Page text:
When the lightweight title picture was in a knot early this summer, Benson Henderson was on the distant outside -- so far outside, in fact, he couldn’t even look in. Ahead of him were Jim Miller, Melvin Guillard, Anthony Pettis, Clay Guida and a theoretical wild card in Gilbert Melendez, who was actively lobbying to come over to the UFC from Strikeforce. Meanwhile, Gray Maynard and Frankie Edgar took nine long months to play out while all the back-breathing competition played musical chairs.
As we roll through fall, Henderson emerges as the No. 1 contender in the division by beating Guida in a purposefully downplayed eliminator. It’s an improbable scenario: his acceleration toward Edgar was as stealthy as it was impressive. And for as quiet as he made his way, he couldn’t have been louder in how he did it.
Henderson dominated Miller for three rounds to scramble the contenders back up, then methodically engaged a dervish-like Guida and showcased his entire range. Guida-Henderson was everything people suspected it would be -- back and forth, wire-to-wire action with shutter speed reversals of fortune and whiplashing hair.
It was the greatest fight to ever be as neglected. While millions tuned in for the network debut of the UFC on Fox, Guida-Henderson was relegated to Facebook and Fox Sports en Espanol. The promotion’s deepest division finally found clarity, while its most glamorous -- the heavyweights -- stole the spotlight.
In an early exchange, Henderson downed Guida, who looked to brawl from the get-go like he did with Diego Sanchez when the two met in June 2009. When Guida dug in to toil on the fence, grabbing the double-leg takedown that doomed Pettis -- defaulting to the wrestling that got him here -- Henderson turned into Plastic Man. At one point in the first round, Henderson did a full split to keep from going on his back. That’s a rubberband man component that changes leverage perceptions and maddens game plans.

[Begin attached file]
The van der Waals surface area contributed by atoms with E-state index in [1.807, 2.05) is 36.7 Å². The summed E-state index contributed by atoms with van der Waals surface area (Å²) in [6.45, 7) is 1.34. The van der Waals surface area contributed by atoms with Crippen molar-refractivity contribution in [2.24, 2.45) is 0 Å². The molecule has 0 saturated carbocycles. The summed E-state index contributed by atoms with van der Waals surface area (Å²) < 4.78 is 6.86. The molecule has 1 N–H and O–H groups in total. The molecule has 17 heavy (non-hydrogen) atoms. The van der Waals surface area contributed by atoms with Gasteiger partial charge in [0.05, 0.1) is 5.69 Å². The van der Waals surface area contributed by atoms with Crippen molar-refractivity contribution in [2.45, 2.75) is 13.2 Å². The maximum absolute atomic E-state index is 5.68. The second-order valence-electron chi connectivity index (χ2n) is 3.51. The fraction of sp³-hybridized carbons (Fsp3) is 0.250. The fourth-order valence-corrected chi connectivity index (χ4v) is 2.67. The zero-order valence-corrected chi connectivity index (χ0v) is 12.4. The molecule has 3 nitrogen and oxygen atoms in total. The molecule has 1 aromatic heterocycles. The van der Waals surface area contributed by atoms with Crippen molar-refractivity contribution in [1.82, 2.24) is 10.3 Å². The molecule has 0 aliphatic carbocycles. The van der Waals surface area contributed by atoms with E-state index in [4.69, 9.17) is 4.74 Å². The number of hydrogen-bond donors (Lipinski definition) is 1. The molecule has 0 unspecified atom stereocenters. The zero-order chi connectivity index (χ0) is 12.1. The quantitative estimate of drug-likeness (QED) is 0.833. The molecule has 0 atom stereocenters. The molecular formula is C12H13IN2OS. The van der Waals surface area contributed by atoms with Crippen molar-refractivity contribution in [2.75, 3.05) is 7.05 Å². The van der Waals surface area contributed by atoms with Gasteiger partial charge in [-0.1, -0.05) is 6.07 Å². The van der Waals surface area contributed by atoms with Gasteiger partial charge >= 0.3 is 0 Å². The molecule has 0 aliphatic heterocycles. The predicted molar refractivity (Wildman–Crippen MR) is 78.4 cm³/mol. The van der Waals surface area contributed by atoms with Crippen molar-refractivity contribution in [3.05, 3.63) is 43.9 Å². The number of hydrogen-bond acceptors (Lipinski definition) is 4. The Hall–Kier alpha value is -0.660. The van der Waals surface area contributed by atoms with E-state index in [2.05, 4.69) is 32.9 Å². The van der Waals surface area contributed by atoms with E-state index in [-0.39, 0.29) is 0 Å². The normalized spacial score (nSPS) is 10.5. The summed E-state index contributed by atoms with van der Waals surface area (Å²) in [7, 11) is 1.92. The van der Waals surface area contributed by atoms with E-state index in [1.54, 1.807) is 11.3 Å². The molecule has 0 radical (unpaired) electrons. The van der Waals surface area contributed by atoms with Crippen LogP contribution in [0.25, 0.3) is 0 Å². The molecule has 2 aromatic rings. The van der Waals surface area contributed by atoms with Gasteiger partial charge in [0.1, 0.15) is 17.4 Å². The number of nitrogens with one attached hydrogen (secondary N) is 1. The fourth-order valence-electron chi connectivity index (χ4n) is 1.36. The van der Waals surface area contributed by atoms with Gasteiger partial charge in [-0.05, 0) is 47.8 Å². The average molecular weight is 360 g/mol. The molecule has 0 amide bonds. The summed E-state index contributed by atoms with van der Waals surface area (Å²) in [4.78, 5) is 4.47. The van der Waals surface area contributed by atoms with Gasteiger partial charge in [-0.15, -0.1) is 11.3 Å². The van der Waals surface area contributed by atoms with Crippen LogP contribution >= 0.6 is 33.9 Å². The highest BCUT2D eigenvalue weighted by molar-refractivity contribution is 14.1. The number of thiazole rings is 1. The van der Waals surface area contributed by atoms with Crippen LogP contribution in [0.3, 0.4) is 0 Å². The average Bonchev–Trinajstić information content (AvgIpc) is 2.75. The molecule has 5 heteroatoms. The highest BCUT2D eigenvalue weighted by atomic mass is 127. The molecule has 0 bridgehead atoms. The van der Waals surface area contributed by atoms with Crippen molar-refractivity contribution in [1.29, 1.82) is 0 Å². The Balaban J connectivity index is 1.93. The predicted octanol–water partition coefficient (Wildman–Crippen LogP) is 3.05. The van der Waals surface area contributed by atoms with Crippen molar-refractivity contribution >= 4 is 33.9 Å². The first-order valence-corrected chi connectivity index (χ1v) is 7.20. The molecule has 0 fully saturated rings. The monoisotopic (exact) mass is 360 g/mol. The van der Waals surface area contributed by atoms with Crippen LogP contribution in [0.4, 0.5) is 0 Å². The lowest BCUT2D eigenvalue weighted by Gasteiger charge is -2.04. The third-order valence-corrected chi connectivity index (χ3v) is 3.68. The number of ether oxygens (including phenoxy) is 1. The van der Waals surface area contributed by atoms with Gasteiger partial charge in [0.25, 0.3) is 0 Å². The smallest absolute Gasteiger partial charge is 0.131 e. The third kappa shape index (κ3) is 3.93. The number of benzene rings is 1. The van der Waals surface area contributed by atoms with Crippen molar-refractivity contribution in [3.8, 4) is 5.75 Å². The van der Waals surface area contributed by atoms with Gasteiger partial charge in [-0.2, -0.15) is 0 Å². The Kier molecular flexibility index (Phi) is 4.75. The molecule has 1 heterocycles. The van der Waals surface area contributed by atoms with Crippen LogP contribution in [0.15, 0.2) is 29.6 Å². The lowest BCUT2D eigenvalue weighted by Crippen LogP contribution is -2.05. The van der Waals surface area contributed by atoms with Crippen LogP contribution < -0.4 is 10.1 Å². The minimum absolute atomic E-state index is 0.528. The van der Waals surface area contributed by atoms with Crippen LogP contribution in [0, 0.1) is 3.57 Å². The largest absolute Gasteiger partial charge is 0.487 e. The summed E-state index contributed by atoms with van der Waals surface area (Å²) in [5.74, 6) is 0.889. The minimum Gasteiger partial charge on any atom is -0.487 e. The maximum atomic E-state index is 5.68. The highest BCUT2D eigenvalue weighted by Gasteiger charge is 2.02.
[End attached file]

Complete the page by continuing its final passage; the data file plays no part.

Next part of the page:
In the rare times Guida got him down, Henderson was back on his feet in moments. When Guida went for his neck on a couple of occasions, guillotines that for brief moments looked dangerous, Henderson would end up in his own dominant position seconds later. Near the end of the second round, he went from his neck being hung to a body triangle and threatening a rear-naked choke of his own in a few dizzying moments. The whole fight passed in a such a way. Henderson just had too much in his arsenal for Guida to keep up.
After taking the fight unanimously -- 30-27 twice, 29-28 -- Henderson made his call out, saying, “Frankie Edgar, we’ve got a date -- let’s do it baby.” And that’s where we have arrived after a bottleneck 2011 at 155 pounds. The former WEC lightweight champion is making a play for the UFC strap. Not that long ago he was on the wrong end of a highlight reel to Pettis’ Showtime kick in the final WEC show; now he looks like the definitive challenger to Edgar.
And that’s something we haven’t been able to contemplate all year, just who would be the next to challenge for the lightweight belt. Now we know it’s Henderson, who has fought eight of his nine Zuffa battles on free television or on Internet feeds. Here’s guessing this becomes the end of an era, that the UFC will make a "Smooth" transition to pay-per-view from here on out.